First off, you're exactly as slow as balls. Like, exactly. That's because you all use identical, anemic Intel Atom processors, slow-spinning cut-cost hard drives, and a mere 1 GB of RAM. Just because Windows will run on you doesn't mean that it should - in fact, part of the reason the netbook experience is so bad is that Windows 7 was, at its heart, designed for computers with more oomph.
But, netbooks, it's not just your wimpy internal hardware that makes me cringe: it's also that you're so damn cheap. Not, like, cheap in price, which we'll talk about later, but cheap in construction, all flimsy plastic chassis and bad, washed-out screens, and cramped keyboards are the order of the day.
Netbooks, as originally conceived, were about running a simple OS designed to check email and browse the Internet, while maintaining good battery life. Netbooks, as executed, are disappointing, cheap, hard-to-recommend little machines that try to do everything a PC can do and fail miserably and only last for a few hours while they're doing it.
The failure of netbooks as they are shouldn't distract us from the real market demand for a computer that does what the netbook set out to do - deliver the essentials of the computing experience in a small, lightweight form factor with good battery life. Enter Intel's Ultrabook, which aims to be just such a product.
To understand the Ultrabook proposal, we must first look at another form factor that has, generally speaking, fulfilled the netbook's original promise: the tablet.
We'll use the iPad as an example, since it pioneered the market and is still largely dominant: it got around speed problems not necessarily by using stronger hardware, but by running an operating system tailored to convey the hardware's strengths (low-power requirements, Flash storage with no moving parts, small physical size) while covering up its weaknesses (low clock speed, limited RAM). And it's not just the internal hardware that makes tablets appealing - the best of them are also thin and light and easy to use, and aim to simplify the computing experience as much as possible.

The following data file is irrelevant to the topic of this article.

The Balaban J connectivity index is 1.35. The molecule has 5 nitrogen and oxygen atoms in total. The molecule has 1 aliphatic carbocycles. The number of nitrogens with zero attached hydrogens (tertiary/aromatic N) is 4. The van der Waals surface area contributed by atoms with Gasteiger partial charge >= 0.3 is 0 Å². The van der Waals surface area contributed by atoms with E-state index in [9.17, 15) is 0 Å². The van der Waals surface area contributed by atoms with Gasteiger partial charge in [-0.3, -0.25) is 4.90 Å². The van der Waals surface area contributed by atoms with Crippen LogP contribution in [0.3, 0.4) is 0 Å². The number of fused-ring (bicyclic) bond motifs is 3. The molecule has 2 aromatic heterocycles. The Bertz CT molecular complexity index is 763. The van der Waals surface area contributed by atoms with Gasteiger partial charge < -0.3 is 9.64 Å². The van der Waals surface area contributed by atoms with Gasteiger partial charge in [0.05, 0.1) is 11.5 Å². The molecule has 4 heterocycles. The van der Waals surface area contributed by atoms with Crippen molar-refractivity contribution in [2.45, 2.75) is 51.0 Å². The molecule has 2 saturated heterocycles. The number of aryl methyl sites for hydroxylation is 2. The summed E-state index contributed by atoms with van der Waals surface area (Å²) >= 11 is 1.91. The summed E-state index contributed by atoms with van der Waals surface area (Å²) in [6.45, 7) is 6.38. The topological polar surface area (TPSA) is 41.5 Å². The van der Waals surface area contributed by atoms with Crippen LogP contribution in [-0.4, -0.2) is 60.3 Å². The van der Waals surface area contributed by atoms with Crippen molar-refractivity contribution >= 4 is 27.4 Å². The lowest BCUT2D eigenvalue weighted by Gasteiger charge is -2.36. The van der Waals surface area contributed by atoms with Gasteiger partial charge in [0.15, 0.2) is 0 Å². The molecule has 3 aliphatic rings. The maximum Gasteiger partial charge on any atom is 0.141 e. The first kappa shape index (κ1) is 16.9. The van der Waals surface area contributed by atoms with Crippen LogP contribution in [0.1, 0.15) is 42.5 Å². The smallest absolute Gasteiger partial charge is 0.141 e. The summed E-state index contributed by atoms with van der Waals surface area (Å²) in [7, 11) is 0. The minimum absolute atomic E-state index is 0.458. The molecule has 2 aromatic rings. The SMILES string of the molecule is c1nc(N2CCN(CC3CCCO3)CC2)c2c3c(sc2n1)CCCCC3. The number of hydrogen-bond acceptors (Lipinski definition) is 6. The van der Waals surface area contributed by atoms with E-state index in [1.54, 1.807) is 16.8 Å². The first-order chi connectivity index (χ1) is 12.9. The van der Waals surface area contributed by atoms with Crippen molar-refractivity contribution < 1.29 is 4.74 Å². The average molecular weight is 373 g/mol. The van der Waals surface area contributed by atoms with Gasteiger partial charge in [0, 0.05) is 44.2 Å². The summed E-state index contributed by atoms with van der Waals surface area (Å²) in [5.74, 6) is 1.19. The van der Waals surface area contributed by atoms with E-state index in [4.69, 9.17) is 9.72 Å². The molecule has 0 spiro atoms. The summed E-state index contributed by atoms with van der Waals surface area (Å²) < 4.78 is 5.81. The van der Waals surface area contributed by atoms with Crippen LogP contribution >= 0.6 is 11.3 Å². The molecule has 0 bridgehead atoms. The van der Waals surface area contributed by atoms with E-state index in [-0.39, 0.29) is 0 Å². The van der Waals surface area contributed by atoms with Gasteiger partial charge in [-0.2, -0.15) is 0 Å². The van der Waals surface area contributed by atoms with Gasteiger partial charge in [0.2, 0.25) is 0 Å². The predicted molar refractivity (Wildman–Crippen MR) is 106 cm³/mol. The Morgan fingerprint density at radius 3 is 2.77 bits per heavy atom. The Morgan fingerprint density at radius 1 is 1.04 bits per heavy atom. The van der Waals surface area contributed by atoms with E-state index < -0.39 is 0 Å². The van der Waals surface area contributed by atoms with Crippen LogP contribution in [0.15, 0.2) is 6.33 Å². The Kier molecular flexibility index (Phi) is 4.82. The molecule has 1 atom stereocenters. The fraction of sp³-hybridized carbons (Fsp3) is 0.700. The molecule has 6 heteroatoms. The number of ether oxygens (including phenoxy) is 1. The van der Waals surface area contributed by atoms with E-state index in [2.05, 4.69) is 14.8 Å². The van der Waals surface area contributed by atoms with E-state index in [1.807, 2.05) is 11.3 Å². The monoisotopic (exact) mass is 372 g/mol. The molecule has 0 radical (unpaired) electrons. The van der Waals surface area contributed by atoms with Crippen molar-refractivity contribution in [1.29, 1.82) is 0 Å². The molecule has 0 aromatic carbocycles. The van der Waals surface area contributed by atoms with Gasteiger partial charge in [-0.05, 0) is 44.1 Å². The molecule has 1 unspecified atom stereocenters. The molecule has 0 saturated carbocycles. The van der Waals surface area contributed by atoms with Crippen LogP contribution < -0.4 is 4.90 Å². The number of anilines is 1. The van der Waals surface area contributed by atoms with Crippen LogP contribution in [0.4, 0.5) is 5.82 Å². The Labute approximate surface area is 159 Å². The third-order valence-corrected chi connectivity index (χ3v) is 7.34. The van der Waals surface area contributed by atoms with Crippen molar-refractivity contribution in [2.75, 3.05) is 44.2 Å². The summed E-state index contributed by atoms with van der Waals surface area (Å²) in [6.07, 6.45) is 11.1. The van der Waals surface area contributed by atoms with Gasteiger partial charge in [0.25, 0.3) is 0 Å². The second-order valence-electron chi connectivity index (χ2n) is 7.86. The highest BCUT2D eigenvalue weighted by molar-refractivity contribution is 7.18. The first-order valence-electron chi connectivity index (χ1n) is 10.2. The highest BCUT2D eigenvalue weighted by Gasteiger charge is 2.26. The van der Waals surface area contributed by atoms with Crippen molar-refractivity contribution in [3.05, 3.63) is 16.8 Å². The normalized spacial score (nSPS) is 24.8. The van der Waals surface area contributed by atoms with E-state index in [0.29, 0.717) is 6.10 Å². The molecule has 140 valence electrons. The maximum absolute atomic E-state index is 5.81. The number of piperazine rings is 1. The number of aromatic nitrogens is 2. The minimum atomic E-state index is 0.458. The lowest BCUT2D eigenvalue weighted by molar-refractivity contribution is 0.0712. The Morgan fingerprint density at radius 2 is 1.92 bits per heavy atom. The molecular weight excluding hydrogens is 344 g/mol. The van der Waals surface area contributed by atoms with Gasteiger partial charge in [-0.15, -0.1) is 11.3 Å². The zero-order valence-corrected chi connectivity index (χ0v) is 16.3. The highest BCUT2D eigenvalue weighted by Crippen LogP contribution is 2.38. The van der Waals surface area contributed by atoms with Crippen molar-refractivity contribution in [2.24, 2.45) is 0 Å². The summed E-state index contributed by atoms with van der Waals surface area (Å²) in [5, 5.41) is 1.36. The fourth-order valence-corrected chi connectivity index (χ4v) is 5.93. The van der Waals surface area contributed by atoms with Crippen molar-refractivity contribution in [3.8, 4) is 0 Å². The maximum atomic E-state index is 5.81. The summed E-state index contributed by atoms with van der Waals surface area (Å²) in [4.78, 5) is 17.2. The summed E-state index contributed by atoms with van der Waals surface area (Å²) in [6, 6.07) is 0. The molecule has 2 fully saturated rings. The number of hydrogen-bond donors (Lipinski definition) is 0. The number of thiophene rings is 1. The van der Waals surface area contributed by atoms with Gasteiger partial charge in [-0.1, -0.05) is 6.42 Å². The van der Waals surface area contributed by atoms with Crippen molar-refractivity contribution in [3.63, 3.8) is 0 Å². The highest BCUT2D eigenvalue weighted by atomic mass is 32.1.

All of these reasons explain why tablets have basically killed the netbook, but they're also informing where the netbook is going - Intel's Ultrabook wants to speed the netbook experience up by using fast, solid-state hard drives and processors built more like those found in regular laptops - that is to say, not the horrible Atom. The operating system will likely still be Windows (or some possibly Android-flavored version of Linux), but the mandatory hardware improvements (it can't be called an Ultrabook without the improvements, for whatever it's worth) should drastically improve the experience.
If the aforementioned notebook sounds a bit familiar to you, it's because there's already a version of it that exists: the most recent revision of the MacBook Air introduces most of these innovations, and it did it in October of last year instead of at some indeterminate point in the future. Just as the MacBook Pros will eventually lose their optical drives and become more like MacBook Air, so the standard laptops of today will slowly shed unnecessary extra parts to become more like these Ultrabooks.
So, netbooks suck, tablets are better, and netbooks that take some good ideas from tablets and actually run well are now going to be called Ultrabooks. Look for them, and read more here while you're at it.